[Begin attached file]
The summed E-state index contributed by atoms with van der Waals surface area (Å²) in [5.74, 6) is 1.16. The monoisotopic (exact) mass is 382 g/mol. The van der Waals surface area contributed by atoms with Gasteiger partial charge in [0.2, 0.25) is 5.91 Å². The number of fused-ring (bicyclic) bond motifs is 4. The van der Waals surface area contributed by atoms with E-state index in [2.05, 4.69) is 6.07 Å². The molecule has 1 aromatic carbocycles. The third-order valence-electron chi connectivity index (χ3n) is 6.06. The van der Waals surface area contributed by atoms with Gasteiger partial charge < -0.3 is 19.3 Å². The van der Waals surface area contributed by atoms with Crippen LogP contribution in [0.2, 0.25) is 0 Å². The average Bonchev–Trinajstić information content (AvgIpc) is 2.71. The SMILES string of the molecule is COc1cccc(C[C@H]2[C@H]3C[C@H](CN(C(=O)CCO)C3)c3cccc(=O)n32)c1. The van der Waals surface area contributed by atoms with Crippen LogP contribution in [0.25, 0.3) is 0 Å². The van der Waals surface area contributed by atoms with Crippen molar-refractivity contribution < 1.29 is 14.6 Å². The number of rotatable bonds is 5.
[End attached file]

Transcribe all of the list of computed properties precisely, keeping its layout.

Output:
The summed E-state index contributed by atoms with van der Waals surface area (Å²) in [5.74, 6) is 1.16. The monoisotopic (exact) mass is 382 g/mol. The van der Waals surface area contributed by atoms with Gasteiger partial charge in [0.2, 0.25) is 5.91 Å². The number of fused-ring (bicyclic) bond motifs is 4. The van der Waals surface area contributed by atoms with E-state index in [2.05, 4.69) is 6.07 Å². The molecule has 1 aromatic carbocycles. The third-order valence-electron chi connectivity index (χ3n) is 6.06. The van der Waals surface area contributed by atoms with Gasteiger partial charge < -0.3 is 19.3 Å². The van der Waals surface area contributed by atoms with Crippen LogP contribution in [0.2, 0.25) is 0 Å². The average Bonchev–Trinajstić information content (AvgIpc) is 2.71. The SMILES string of the molecule is COc1cccc(C[C@H]2[C@H]3C[C@H](CN(C(=O)CCO)C3)c3cccc(=O)n32)c1. The van der Waals surface area contributed by atoms with Crippen LogP contribution in [0.25, 0.3) is 0 Å². The van der Waals surface area contributed by atoms with Crippen molar-refractivity contribution < 1.29 is 14.6 Å². The number of rotatable bonds is 5.